Critic's Notebook

Here Are Some Amazing Seattle Croissants

(And wait till you taste Bainbridge Island’s.)

By Kathryn Robinson May 4, 2017

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A pan of freshly baked croissants. At Coquette on Bainbridge Island. 

Image: Facebook

In this month’s Seattle Met, we talk up Coquette Bake Shop and Creamery, the pretty little French cart along Winslow Way that has become the toast of Bainbridge Island for its cinnamon buns, its baguette sandwiches, its brand new blueberry lemon curd hand pies (“We call them pop tarts,” says co-owner Jerry Childers)…but mostly, its croissants. Really, go get on the ferry for one. Co-owner Tristen Childers bakes them the Parisian way, with a million layers, each of them butter-rich, and a crisped and shattering exterior. Some have chocolate inside; others are almond-flavored. The basic—Coquette’s gateway drug—is plenty sufficient, all by itself.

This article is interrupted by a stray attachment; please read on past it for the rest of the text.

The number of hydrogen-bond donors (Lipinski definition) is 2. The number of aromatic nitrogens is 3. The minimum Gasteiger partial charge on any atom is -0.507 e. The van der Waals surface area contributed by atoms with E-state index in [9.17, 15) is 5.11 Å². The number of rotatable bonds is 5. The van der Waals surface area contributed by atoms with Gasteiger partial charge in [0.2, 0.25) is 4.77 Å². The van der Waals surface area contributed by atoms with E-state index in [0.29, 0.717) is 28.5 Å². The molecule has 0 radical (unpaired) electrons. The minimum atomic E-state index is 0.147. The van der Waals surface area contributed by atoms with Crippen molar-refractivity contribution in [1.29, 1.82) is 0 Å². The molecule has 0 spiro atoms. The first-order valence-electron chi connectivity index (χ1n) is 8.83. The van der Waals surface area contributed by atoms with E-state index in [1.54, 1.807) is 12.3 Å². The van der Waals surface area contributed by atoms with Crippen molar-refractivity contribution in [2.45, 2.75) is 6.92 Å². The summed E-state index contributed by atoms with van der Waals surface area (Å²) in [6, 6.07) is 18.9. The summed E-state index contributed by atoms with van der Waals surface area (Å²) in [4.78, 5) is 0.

Oh, and as if six days a week and a newborn weren’t enough for the Childers family—and the baby is child number four—they’ve recently opened Mondays too, 8am to 4pm. Just like all the other days of the week. 

If Bainbridge isn't in your orbit, Seattle has in the last few years become somewhat mighty in the croissant department. At Ines Patisserie on Capitol Hill, the croissants are sort of featherweight and delectable; the almond ones even better. Also on Capitol Hill, Neil Robertson makes textbook croissants at his Crumble and Flake, including a rather ridiculously fantastic one with smoked paprika and cheddar. Coyle’s Bakeshop in Greenwood is a French bakery where the croissants are uncommonly crispy and come in a gruyere-and-ham stuffed version.

Finally, Cafe Besalu, in Ballard, stunned the city last month with its news that its owners would be leaving it in new hands at the end of this month. So get in there already, for your last taste of one of the finest exemplars of a perfectly structured, perfectly flavored croissant. Then hope the new owners took good notes.

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